Traumatic brain injury (TBI) is a widely recognized risk factor for neurodegenerative disease. The purpose of this review is to provide an update on the state of the science related to injury cascades in TBI-related neurodegeneration. Acute and chronic pathological outcomes of TBI are similar to those seen in several neurodegenerative conditions, suggesting common linking pathways. Initial research described severe TBI patients with post-mortem identification of abnormal proteins, such as amyloid deposits. History of mild TBI (mTBI) is less consistently associated with heightened risk of neurodegenerative outcomes, but specific populations with complicated medical histories and comorbidities may be more susceptible. Our understanding of a pathological signature associated with repetitive mTBI and/or subclinical brain trauma advanced significantly over the past decade, and is now commonly referred to as chronic traumatic encephalopathy. We discuss hypotheses linking TBI to neurodegenerative disease, and the importance of considering factors like injury severity, timing of injury (early life versus older age), injury frequency, and repetitive subclinical brain trauma when extrapolating results from current literature to certain populations. We describe the challenges to obtaining the data necessary for accurate epidemiological research and determination of true risk magnitude, and note the importance of developing treatment-based approaches to risk mitigation.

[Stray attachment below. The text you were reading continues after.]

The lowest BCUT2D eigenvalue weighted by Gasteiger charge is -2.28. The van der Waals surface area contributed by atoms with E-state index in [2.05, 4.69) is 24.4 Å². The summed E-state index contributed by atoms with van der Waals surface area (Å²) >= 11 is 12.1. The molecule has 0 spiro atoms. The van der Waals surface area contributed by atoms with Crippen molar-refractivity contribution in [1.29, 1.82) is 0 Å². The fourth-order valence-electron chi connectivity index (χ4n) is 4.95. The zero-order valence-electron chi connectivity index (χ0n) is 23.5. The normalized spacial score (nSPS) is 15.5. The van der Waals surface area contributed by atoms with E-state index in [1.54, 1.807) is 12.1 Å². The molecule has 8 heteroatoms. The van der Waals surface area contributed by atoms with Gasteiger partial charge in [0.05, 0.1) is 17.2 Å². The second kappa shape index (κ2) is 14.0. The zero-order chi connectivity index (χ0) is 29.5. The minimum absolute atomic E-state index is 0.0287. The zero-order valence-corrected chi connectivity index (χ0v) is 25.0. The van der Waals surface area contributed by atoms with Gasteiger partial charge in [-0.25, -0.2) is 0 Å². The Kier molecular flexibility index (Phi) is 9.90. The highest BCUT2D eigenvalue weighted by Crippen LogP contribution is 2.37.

Keywords: CTE; Chronic traumatic encephalopathy; Concussion; Dementia; Neurodegeneration; Repetitive brain trauma; TBI; Traumatic brain injury.